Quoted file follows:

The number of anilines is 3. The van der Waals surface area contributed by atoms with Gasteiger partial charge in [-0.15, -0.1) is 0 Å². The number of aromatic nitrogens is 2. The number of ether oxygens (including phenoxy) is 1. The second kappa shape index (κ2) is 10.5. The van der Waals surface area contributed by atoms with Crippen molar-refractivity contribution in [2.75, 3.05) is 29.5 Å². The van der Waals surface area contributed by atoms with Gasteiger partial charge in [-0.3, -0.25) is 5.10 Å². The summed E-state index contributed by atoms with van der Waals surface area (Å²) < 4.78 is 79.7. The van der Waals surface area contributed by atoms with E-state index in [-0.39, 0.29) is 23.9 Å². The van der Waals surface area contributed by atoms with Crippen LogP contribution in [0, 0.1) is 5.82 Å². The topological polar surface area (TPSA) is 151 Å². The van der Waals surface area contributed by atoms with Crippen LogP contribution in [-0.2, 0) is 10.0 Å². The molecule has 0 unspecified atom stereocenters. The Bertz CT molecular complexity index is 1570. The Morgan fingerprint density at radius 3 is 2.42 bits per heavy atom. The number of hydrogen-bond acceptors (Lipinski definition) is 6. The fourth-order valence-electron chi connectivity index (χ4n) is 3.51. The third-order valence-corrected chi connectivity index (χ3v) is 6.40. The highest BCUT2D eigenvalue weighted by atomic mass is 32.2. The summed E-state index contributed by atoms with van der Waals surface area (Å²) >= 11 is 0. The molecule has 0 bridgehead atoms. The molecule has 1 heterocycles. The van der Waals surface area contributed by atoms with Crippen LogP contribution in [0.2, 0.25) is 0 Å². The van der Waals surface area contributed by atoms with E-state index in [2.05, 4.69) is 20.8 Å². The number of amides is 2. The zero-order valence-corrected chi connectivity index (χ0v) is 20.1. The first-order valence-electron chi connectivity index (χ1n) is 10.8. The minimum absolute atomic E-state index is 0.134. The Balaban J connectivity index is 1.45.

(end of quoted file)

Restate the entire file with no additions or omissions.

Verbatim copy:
The number of anilines is 3. The van der Waals surface area contributed by atoms with Gasteiger partial charge in [-0.15, -0.1) is 0 Å². The number of aromatic nitrogens is 2. The number of ether oxygens (including phenoxy) is 1. The second kappa shape index (κ2) is 10.5. The van der Waals surface area contributed by atoms with Crippen molar-refractivity contribution in [2.75, 3.05) is 29.5 Å². The van der Waals surface area contributed by atoms with Gasteiger partial charge in [-0.3, -0.25) is 5.10 Å². The summed E-state index contributed by atoms with van der Waals surface area (Å²) < 4.78 is 79.7. The van der Waals surface area contributed by atoms with E-state index in [-0.39, 0.29) is 23.9 Å². The van der Waals surface area contributed by atoms with Crippen LogP contribution in [0, 0.1) is 5.82 Å². The topological polar surface area (TPSA) is 151 Å². The van der Waals surface area contributed by atoms with Crippen LogP contribution in [-0.2, 0) is 10.0 Å². The molecule has 0 unspecified atom stereocenters. The Bertz CT molecular complexity index is 1570. The Morgan fingerprint density at radius 3 is 2.42 bits per heavy atom. The number of hydrogen-bond acceptors (Lipinski definition) is 6. The fourth-order valence-electron chi connectivity index (χ4n) is 3.51. The third-order valence-corrected chi connectivity index (χ3v) is 6.40. The highest BCUT2D eigenvalue weighted by atomic mass is 32.2. The summed E-state index contributed by atoms with van der Waals surface area (Å²) >= 11 is 0. The molecule has 0 bridgehead atoms. The molecule has 1 heterocycles. The van der Waals surface area contributed by atoms with Crippen LogP contribution in [0.2, 0.25) is 0 Å². The van der Waals surface area contributed by atoms with E-state index in [2.05, 4.69) is 20.8 Å². The number of amides is 2. The zero-order valence-corrected chi connectivity index (χ0v) is 20.1. The first-order valence-electron chi connectivity index (χ1n) is 10.8. The minimum absolute atomic E-state index is 0.134. The Balaban J connectivity index is 1.45.